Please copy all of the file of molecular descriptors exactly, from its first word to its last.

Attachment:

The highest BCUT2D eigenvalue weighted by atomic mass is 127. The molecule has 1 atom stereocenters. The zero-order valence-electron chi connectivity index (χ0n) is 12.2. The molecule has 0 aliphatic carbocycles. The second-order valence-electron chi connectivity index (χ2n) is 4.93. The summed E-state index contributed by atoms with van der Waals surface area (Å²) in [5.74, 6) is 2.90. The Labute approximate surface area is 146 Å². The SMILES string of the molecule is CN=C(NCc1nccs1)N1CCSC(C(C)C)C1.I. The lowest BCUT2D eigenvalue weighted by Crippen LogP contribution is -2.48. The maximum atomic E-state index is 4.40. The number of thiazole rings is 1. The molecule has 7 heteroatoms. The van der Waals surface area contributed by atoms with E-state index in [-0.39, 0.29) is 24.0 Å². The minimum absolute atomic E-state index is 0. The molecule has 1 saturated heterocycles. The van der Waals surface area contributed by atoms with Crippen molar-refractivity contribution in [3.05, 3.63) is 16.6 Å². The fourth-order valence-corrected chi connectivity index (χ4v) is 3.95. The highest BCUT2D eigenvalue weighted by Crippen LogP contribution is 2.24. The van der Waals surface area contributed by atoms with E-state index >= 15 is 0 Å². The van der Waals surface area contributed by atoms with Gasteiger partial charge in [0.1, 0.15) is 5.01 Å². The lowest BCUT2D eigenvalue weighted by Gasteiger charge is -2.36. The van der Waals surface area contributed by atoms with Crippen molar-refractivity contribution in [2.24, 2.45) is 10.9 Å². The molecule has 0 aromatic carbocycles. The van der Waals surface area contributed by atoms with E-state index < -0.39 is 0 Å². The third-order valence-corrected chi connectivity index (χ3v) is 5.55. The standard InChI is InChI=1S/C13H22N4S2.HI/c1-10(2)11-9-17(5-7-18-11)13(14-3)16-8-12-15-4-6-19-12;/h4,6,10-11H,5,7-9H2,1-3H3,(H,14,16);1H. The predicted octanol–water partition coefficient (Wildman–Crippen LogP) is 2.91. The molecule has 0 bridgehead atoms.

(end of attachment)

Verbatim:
The highest BCUT2D eigenvalue weighted by atomic mass is 127. The molecule has 1 atom stereocenters. The zero-order valence-electron chi connectivity index (χ0n) is 12.2. The molecule has 0 aliphatic carbocycles. The second-order valence-electron chi connectivity index (χ2n) is 4.93. The summed E-state index contributed by atoms with van der Waals surface area (Å²) in [5.74, 6) is 2.90. The Labute approximate surface area is 146 Å². The SMILES string of the molecule is CN=C(NCc1nccs1)N1CCSC(C(C)C)C1.I. The lowest BCUT2D eigenvalue weighted by Crippen LogP contribution is -2.48. The maximum atomic E-state index is 4.40. The number of thiazole rings is 1. The molecule has 7 heteroatoms. The van der Waals surface area contributed by atoms with E-state index in [-0.39, 0.29) is 24.0 Å². The minimum absolute atomic E-state index is 0. The molecule has 1 saturated heterocycles. The van der Waals surface area contributed by atoms with Crippen molar-refractivity contribution in [3.05, 3.63) is 16.6 Å². The fourth-order valence-corrected chi connectivity index (χ4v) is 3.95. The highest BCUT2D eigenvalue weighted by Crippen LogP contribution is 2.24. The van der Waals surface area contributed by atoms with E-state index >= 15 is 0 Å². The van der Waals surface area contributed by atoms with Gasteiger partial charge in [0.1, 0.15) is 5.01 Å². The lowest BCUT2D eigenvalue weighted by Gasteiger charge is -2.36. The van der Waals surface area contributed by atoms with Crippen molar-refractivity contribution in [2.24, 2.45) is 10.9 Å². The molecule has 0 aromatic carbocycles. The van der Waals surface area contributed by atoms with E-state index < -0.39 is 0 Å². The third-order valence-corrected chi connectivity index (χ3v) is 5.55. The standard InChI is InChI=1S/C13H22N4S2.HI/c1-10(2)11-9-17(5-7-18-11)13(14-3)16-8-12-15-4-6-19-12;/h4,6,10-11H,5,7-9H2,1-3H3,(H,14,16);1H. The predicted octanol–water partition coefficient (Wildman–Crippen LogP) is 2.91. The molecule has 0 bridgehead atoms.